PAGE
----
Proposals strive for partisan edge, but raw demographics continue to favor GOP
On the surface, the most obvious aspect of the proposed redistricting maps from DFLers and Republicans is the window they offer on the partisan wish lists of politicos on either side of the debate.
That’s how most observers, for example, are reading the DFL’s plan to put U.S. Reps. Michele Bachmann and Betty McCollum into a single, St. Paul/East Metro 4th Congressional District. A similar reaction greeted a Republican plan to create an 8th Congressional District that stretches all the way across the northernmost part of the state, diluting the regional influence of the DFL-heavy Iron Range.
“There’s nothing inherently surprising about what’s going on,” University of Minnesota political science professor Larry Jacobs said. “The main thing here is we’re going to continue to get partisan gerrymandering as long as the parties are drawing the maps.”
An independent five-judge panel will, of course, ultimately develop final maps by late February. Supreme Court Chief Justice Lorie Gildea appointed them to the task because of redistricting gridlock at the Capitol.
But beneath the most common and easily understood political aims of redistricting — protecting incumbents against the impact of population shifts; creating new, party-friendlier districts — the maps proposed last week provide insight into more nuanced political calculations. What’s more, analysts say, the maps make clear that 2012 is the year the state will finally to be forced to deal with population shifts that have been decades in the making.
The outstate dilemma
The most drastic change in the state’s congressional districts could come in Minnesota’s outstate regions, analysts say. Simply put: The dwindling population of greater Minnesota is making it harder to justify devoting three of its eight congressional districts to non-metro portions of the state.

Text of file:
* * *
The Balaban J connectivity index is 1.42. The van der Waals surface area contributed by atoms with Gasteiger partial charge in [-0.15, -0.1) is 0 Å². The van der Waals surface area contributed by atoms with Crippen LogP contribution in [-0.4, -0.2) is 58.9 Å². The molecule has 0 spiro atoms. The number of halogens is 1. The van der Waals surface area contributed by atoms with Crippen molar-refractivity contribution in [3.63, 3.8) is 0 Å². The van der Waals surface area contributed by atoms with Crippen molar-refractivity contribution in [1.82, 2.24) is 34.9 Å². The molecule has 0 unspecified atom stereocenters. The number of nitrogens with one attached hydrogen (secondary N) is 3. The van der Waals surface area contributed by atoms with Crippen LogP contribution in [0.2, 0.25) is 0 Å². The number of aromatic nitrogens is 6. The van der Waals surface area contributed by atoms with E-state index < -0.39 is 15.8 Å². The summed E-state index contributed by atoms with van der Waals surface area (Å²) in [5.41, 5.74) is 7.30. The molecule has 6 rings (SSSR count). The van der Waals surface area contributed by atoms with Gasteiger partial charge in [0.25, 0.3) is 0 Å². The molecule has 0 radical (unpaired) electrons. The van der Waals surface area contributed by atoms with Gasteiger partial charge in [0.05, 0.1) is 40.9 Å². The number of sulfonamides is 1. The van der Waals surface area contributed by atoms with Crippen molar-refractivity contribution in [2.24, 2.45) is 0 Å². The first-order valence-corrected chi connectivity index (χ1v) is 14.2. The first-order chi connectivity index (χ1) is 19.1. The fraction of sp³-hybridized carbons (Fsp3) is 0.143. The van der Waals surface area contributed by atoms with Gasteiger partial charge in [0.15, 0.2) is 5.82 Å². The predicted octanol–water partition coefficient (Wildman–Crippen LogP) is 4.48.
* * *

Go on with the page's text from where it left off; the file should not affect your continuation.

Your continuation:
The declines in rural population are not a new phenomenon. But many say 2012 could be the year that demographics, simple math and common sense force a seismic shift in those districts.
“It’s been ignored,” Hamline University law professor David Schultz said. “It’s been coming and perhaps not addressed adequately. Now it has to be.”
This reality has cast a spotlight on the state’s 1st, 7th and 8th congressional districts as currently drawn. The DFL plan would largely maintain the alignment: The 1st Congressional District would constitute much of southern Minnesota; the 8th would remain a northeastern district. The 7th would continue to dominate the west, although the DFL’s plan would extend it farther south, all the way to the Iowa border.
But some point to problems with that plan. The DFL’s proposed 7th, for starters, is geographically very expansive. “The real honker here is [Collin] Peterson’s district,” Carleton College political science professor Steven Schier said. “It goes everywhere.”
Shrinking the DFL’s proposed 7th District geographically while ensuring it has adequate population would necessarily affect the rest of the districts. Such a move would likely require it to claim population from other areas, and in turn perhaps force other outstate districts to grow. That illustrates the difficulty in juggling three largely rural districts.
“You have to balance [the outstate population decline] with a rapidly expanding suburban area,” Schultz said. “The simple answer is that there is no simple answer in how to do this.”
The GOP, for its part, handles the dilemma by creating two stand-alone northern and southern districts, with a reimagined 7th Congressional District covering central Minnesota and anchored by St. Cloud (currently in the 6th Congressional District).
“This is an acknowledgement of a political shift,” Jacobs said. “But is an entire western district [as the DFL proposed] preferable to [the GOP’s] northern district? I don’t know. People will differ on that.”
The single northern district plan prompted howls of protest from DFLers, especially on the Iron Range, but some say the demographics may force the five-judge panel to consider exactly that kind of realignment.
“The GOP map in the northern district is something that the panel is going to take seriously,” Jacobs predicted.
Metro versus suburbs
The metro-area corollary to the outstate dilemma is how to best balance the booming suburbs and exurbs with a mostly stagnant, yet distinct, urban core. It’s this dynamic that points to perhaps the strongest advantage for Republicans — both in congressional and legislative districts.